For those at HMAS Albatross on New Year's Eve, it wasn't hard to miss the irony of flames threatening the same base that had helped fight bushfires for decades.
At about 10.30am, half an hour after north-westerly winds began buffeting the base near Nowra on the NSW south coast, Albatross Commanding Officer Captain Robyn Phillips saw flames at the western edge of the airfield.
“I didn’t know what would be left of Albatross, we had fire licking at the doorstep and we knew it was going to be a bad day,” she said.
Fire travelled around Albatross’ western perimeter fence, then spotted across the grass around the runway’s north side and continued near the Fleet Air Arm Museum and the Parachute Training School.
“We’d see black plumes of smoke on the horizon and wonder if that was someone’s house that had gone up," Captain Phillips said.
By 3pm, sunlight couldn't penetrate the black smoke surrounding Albatross.
Contractors and firefighters drove around the airfield extinguishing small blazes ignited by embers ahead of something much bigger.
“We were just waiting for that fire front to come up Nowra Hill and get us,” Captain Phillips said.
Everyone who wasn’t supporting aircraft operations moved into one building, where about 40 people sheltered, including two civilians who had lost their home at nearby Nerriga.
“This was before we officially opened up as a civilian place of refuge, but I wasn’t going to turn them away,” Captain Phillips said.
Volunteer firefighters protected the building with hoses and a fire truck at each end.
“I’d seen images on TV and wondered if those firies outside were going to be able to make a difference,” Captain Phillips said.
At the last minute, the wind changed and pushed the fire back on itself.
It was a harrowing start for Captain Phillips, who took command on December 12 and within a week had given her first orders to remove non-essential personnel in the face of their first fire threat.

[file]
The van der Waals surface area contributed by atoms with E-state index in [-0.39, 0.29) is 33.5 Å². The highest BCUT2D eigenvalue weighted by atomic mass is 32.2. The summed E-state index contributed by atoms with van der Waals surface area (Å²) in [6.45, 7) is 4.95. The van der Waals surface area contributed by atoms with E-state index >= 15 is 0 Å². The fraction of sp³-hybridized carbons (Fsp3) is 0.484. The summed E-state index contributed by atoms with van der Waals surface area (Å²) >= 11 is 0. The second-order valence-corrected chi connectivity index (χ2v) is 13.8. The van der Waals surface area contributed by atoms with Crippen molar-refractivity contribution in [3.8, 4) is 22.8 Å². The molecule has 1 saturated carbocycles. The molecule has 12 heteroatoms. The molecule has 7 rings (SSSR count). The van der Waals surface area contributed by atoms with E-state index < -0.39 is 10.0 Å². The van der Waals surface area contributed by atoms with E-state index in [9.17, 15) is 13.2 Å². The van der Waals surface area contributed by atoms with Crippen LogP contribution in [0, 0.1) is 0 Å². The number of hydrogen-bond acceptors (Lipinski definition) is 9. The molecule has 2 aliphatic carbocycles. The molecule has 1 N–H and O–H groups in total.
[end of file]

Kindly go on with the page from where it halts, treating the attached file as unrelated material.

Albatross has been supporting this season’s firefighting efforts since late November when the RFS aviation element first arrived.
In mid-December, civilian firefighters and trucks began staging from the base.
Many rooms were reserved for firefighters transiting or staying on board and the Junior Sailors’ mess worked through the holidays to keep everyone fed.
Army engineers and plant equipment are still staging from Albatross, while about 80 infantrymen on board are travelling to assist fire-affected communities.
The recent arrival of three New Zealand Defence Force NH90 helicopters means remaining base accommodation might only appeal to those who love the outdoors.
“It depends how much you like staying in tents,” Captain Phillips said.
“We don’t have a lot of rooms left but we’ve identified areas where we can set up tents once we’re no longer going to come under and ember attack.”
Albatross experienced two such attacks so far this fire season.
The base is the midst of a fire zone and provides firefighters a staging point to respond.
“We have the infrastructure, we have people to give them a hand helping their aircraft refuel and re-water, on some days it gets very busy,” Captain Phillips said.
During the worst ember attack, small blazes ignited deeper inside the base, including one between accommodation blocks.
“My staff were discovering spot fires and pulling out a hoses to put them out,” Captain Phillips said.
Charred gum trees and burnt grass surrounding the flightline serve as a stark reminder of how close things came at Albatross.
Despite this, firefighting and military aircraft stand against the blackened landscape, ready for more missions.